Straight Chilling Horror Podcast Interview
There is no shortage of horror movie podcasts out there, but one of the longest ongoing shows that does not get enough love is Straight Chilling. There are plenty of things that drew me to the Straight Chilling podcast, but the most important thing that stood out is their welcoming atmosphere. No experts, no socio-political discourse, just long-time friends talking about what they love most.
Listening to an episode of Straight Chilling is like meeting up with friends you haven’t seen in a few months while tossing back a couple of drinks. It’s silly, ridiculous, crude, but when you finish an episode you can’t help but be excited to meet up again next week. That’s why I was excited to talk with them about their show, how they’ve made it this far, and everything in between. Enjoy.
Who are you and what is Straight Chilling?
Justin: What up, it’s ya boi Soju, aka Juice, aka Justin. Straight Chilling is the greatest horror review podcast you’ve probably never heard of.
Andy: Name’s Andy… or Randy or Gandy, or any number of other names. Straight Chilling is a horror-centric podcast, where me and my old pals Bob and Soju review one film a week and make dumb jokes and stuff.
Bob: What up, nerds? I’m Bob, one of three hosts of the Straight Chilling Podcast. We are a weekly horror movie review show based out of Jacksonville, Florida. We rant and rave about the worst and the best of the genre while keeping each other (and hopefully our listeners) laughing.
How long have you all been friends and how long have you been podcasting?
Justin: I have been friends with these guys going on eighteen years now and we have been podcasting together for eight years with Straight Chilling.
Andy: The three of us all met in Middle School/High School and we’ve been compatriots ever since. We’ve been doing this for around seven years, I think? I dunno, the math escapes me but it’s been weekly and we’ve hit over 350 shows now.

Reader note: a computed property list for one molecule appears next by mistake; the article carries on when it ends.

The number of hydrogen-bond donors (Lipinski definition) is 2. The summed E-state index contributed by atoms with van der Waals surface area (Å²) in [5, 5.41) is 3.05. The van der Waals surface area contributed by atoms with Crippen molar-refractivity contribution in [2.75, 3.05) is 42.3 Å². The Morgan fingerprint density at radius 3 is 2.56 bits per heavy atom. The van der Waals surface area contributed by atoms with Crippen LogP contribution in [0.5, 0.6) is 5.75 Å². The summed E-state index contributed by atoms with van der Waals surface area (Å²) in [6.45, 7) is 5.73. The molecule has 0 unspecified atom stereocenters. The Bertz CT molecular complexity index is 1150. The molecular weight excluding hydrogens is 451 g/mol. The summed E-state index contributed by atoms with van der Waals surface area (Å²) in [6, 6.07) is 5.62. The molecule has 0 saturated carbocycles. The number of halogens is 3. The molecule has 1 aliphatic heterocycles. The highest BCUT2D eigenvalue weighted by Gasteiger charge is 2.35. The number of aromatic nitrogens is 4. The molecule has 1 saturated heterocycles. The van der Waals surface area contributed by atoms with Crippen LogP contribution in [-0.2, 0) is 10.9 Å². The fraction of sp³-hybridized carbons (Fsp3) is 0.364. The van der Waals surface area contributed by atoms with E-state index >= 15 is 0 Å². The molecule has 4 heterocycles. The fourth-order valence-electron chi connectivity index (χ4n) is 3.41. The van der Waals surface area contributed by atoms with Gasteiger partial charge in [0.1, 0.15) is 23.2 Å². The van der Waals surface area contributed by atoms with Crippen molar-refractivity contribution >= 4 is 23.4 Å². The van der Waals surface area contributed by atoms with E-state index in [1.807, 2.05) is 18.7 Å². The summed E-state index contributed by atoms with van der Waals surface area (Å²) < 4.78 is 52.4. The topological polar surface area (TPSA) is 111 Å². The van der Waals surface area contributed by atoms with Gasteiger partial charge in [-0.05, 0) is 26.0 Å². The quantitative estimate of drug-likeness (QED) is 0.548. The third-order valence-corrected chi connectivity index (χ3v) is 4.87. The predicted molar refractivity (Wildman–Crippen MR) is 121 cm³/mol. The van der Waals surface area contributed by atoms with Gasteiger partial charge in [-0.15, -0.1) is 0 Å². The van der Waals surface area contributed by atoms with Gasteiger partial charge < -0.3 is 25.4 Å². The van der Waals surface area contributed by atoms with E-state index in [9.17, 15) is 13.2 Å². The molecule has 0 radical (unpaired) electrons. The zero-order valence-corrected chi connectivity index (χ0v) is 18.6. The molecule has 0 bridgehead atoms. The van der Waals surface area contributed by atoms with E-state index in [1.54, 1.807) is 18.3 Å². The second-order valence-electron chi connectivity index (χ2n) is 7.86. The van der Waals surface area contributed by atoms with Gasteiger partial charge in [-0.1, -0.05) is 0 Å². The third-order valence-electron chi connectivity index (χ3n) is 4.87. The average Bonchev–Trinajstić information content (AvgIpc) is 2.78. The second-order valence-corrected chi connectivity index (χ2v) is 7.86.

Bob: We’ve been friends since before Michael Myers got karate kicked by Busta Rhymes. That is to say, too damn long. We’ve been doing the show for almost eight years now which is far longer than any of us could have anticipated.
How has making Straight Chilling kept you all close as friends?
Justin: The podcast has kept us all super close, especially over the past five years. In that time, I personally moved to Korea, and without the podcast, it would have been extremely difficult to stay as close as we have. Every week I knew I could count on seeing these guys and discussing something we all enjoy.
Andy: When Soju moved away from our collective hometown of Jacksonville FL, we were already doing the show regularly, and it made this an almost seamless transition where we get to stay up to speed with each other and crack jokes a minimum of once a week via Zoom.
That made it much easier when I myself hit the road, living in different parts of the US, and eventually settling in DC. They’re still my closest friends in large part due to the regularity of our chats on the show.